And in southern Bolívar, where the ELN has been the main criminal actor since the FARC demobilized, residents received threats in the municipalities of Simití, Cantagallo, San Pablo and Santa Rosa del Sur, along the Rio Magdalena river. Control over these towns and the river is crucial to the ELN’s criminal operations. The area has a large amount of coca crops, is home to the San Lucas mountain range that is rife with illegal mining, and offers access to drug routes connecting Colombia with Panama and Venezuela.

Pacific Coast

The department of Chocó, on the border with Panama and which sees a lot of drug trafficking and human smuggling, is home to a prolonged feud between the ELN and the Urabeños. And both groups have used the pandemic to try and consolidate their control there.

In early April, the ELN distributed pamphlets in the municipalities of Tadó, Litoral de San Juan, San José del Palmar and Atrato that presented a range of regulations linked to the coronavirus emergency. This included the closure of certain roads, curfews, a ban on events and meetings, and required everyone to stay isolated.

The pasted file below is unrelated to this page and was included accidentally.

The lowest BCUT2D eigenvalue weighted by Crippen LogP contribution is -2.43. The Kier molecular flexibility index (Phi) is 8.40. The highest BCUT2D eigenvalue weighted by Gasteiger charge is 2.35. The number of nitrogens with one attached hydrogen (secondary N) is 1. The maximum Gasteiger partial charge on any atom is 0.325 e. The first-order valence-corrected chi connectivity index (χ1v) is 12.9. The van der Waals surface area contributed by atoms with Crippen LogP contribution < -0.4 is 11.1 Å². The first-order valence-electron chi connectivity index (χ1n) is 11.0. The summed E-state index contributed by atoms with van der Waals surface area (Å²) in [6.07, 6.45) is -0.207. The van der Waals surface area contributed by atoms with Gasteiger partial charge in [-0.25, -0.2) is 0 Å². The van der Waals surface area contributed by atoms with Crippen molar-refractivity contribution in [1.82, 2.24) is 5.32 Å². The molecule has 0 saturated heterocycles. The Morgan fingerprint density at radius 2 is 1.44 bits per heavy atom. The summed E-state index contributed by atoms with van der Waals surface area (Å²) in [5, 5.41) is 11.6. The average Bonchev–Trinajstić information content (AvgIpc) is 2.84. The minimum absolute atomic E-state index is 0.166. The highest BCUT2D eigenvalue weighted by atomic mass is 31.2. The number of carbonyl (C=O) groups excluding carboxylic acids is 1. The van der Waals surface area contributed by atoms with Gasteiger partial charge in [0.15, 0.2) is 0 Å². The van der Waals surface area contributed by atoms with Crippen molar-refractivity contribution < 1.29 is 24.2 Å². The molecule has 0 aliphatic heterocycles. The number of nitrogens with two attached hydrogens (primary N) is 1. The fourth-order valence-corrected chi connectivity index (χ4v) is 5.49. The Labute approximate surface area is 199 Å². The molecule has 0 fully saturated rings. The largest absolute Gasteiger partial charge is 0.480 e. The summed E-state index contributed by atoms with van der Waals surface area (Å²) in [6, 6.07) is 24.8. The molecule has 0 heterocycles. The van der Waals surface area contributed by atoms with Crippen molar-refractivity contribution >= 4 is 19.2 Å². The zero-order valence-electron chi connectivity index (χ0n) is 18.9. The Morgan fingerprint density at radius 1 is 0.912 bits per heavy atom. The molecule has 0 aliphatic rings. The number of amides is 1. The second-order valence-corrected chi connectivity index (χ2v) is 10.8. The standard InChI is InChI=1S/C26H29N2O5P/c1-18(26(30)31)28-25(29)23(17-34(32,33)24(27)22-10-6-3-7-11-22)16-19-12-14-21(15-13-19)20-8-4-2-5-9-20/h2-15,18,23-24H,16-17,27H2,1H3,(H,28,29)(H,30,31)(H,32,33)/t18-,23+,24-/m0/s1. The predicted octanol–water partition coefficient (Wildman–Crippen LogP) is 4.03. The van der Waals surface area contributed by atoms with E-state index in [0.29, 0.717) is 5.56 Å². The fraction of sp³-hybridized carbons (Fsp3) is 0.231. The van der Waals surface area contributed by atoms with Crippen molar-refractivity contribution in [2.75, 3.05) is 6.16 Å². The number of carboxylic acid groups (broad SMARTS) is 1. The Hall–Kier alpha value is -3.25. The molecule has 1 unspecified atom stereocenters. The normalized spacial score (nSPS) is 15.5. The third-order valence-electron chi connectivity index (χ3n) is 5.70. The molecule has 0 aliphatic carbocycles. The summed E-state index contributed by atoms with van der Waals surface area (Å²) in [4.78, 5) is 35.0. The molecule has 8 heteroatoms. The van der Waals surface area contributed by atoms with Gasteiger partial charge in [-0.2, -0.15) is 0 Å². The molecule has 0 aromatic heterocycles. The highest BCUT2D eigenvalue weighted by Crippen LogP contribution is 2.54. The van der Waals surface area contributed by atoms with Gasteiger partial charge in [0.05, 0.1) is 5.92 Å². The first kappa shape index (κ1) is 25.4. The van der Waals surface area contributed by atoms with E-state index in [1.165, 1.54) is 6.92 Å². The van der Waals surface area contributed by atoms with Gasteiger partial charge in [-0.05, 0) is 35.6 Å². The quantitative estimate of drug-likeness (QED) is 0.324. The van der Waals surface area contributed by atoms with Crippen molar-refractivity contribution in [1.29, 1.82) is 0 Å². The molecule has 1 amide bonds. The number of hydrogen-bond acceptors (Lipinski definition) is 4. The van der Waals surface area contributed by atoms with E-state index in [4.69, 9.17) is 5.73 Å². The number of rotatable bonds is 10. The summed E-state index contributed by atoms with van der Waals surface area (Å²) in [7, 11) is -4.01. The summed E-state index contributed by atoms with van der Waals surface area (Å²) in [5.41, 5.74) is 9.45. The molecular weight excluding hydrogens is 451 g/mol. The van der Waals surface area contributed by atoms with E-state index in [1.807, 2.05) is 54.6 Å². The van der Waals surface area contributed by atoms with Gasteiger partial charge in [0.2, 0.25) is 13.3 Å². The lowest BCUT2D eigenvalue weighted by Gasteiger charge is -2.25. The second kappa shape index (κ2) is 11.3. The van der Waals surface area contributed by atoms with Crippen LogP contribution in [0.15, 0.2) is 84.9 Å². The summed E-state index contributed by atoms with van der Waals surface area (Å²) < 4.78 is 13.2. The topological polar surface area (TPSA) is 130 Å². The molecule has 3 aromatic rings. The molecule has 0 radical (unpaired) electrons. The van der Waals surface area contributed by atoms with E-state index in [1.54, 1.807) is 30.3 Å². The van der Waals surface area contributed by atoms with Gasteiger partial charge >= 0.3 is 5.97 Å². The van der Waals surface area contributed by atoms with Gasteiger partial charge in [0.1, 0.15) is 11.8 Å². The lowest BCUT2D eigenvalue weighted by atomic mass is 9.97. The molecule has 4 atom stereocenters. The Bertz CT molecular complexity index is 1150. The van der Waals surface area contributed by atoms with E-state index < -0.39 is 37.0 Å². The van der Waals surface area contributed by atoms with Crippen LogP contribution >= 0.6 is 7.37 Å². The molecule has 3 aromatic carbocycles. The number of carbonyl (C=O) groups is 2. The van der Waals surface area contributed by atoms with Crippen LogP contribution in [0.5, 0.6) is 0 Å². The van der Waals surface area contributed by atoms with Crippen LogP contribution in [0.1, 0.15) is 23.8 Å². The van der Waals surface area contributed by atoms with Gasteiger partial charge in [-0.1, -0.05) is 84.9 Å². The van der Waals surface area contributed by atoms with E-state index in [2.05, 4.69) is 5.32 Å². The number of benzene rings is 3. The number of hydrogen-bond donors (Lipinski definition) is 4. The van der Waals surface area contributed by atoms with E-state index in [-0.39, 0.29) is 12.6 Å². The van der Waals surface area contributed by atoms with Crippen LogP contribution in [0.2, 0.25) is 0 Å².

On the other hand, the Urabeños appear to have sown particular terror among the Emberá Indigenous communities in the department. Authorities revealed that communities complained about being forced to stay in their homes and being subject to curfews from March onward. Additionally, both groups were linked to the forced recruitment of children in Chocó, including from Emberá communities.

SEE ALSOColombia’s High Commissioner for Peace Lays Out New Appeal to Armed Groups

The violent clashes between the two did not stop in March, with the ELN gaining steadily more ground in northern Chocó against the Urabeños. One former government investigator, who spoke to InSight Crime anonymously due to security concerns, stated that while the Urabeños may be losing the war, the communities are afraid of both sides.

In southern Cauca, the ELN and the ex-FARC Mafia’s Carlos Patiño Front have clashed. But this fighting has gone beyond armed conflict and has seen both groups try to assert control over people in key municipalities. This has especially been the case in Argelia and El Tambo, part of one of Colombia’s main cocaine production enclaves, where the two groups have also fought the army, according to a July report by the United Nations Office on Drugs and Crime (UNODC).